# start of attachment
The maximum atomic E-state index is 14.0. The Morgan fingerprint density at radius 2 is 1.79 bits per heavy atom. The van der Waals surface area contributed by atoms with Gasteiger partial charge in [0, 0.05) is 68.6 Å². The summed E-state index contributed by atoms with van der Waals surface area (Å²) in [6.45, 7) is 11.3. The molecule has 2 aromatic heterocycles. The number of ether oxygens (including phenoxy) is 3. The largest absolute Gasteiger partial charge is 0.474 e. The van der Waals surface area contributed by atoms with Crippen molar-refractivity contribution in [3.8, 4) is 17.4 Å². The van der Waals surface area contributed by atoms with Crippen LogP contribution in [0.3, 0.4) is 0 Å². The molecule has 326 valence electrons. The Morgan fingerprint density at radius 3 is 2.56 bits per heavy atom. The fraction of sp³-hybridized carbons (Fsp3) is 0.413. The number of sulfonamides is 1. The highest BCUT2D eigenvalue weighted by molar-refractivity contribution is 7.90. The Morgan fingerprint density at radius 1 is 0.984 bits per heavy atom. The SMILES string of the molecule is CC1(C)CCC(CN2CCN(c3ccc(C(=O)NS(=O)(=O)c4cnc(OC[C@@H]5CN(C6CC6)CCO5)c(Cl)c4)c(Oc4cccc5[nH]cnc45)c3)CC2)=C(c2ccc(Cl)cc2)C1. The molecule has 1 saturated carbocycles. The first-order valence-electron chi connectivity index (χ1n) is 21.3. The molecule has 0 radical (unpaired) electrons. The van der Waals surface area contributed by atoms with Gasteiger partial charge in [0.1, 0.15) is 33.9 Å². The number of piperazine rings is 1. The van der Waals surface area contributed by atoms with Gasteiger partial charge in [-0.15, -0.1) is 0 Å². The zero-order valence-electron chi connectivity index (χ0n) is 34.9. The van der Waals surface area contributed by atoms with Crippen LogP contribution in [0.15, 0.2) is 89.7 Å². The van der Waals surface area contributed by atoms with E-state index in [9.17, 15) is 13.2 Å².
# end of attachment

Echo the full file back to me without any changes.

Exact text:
The maximum atomic E-state index is 14.0. The Morgan fingerprint density at radius 2 is 1.79 bits per heavy atom. The van der Waals surface area contributed by atoms with Gasteiger partial charge in [0, 0.05) is 68.6 Å². The summed E-state index contributed by atoms with van der Waals surface area (Å²) in [6.45, 7) is 11.3. The molecule has 2 aromatic heterocycles. The number of ether oxygens (including phenoxy) is 3. The largest absolute Gasteiger partial charge is 0.474 e. The van der Waals surface area contributed by atoms with Crippen molar-refractivity contribution in [3.8, 4) is 17.4 Å². The van der Waals surface area contributed by atoms with Crippen LogP contribution in [0.3, 0.4) is 0 Å². The molecule has 326 valence electrons. The Morgan fingerprint density at radius 3 is 2.56 bits per heavy atom. The fraction of sp³-hybridized carbons (Fsp3) is 0.413. The number of sulfonamides is 1. The highest BCUT2D eigenvalue weighted by molar-refractivity contribution is 7.90. The Morgan fingerprint density at radius 1 is 0.984 bits per heavy atom. The SMILES string of the molecule is CC1(C)CCC(CN2CCN(c3ccc(C(=O)NS(=O)(=O)c4cnc(OC[C@@H]5CN(C6CC6)CCO5)c(Cl)c4)c(Oc4cccc5[nH]cnc45)c3)CC2)=C(c2ccc(Cl)cc2)C1. The molecule has 1 saturated carbocycles. The first-order valence-electron chi connectivity index (χ1n) is 21.3. The molecule has 0 radical (unpaired) electrons. The van der Waals surface area contributed by atoms with Gasteiger partial charge in [0.1, 0.15) is 33.9 Å². The number of piperazine rings is 1. The van der Waals surface area contributed by atoms with Gasteiger partial charge in [-0.15, -0.1) is 0 Å². The zero-order valence-electron chi connectivity index (χ0n) is 34.9. The van der Waals surface area contributed by atoms with Crippen LogP contribution in [0.15, 0.2) is 89.7 Å². The van der Waals surface area contributed by atoms with E-state index in [9.17, 15) is 13.2 Å².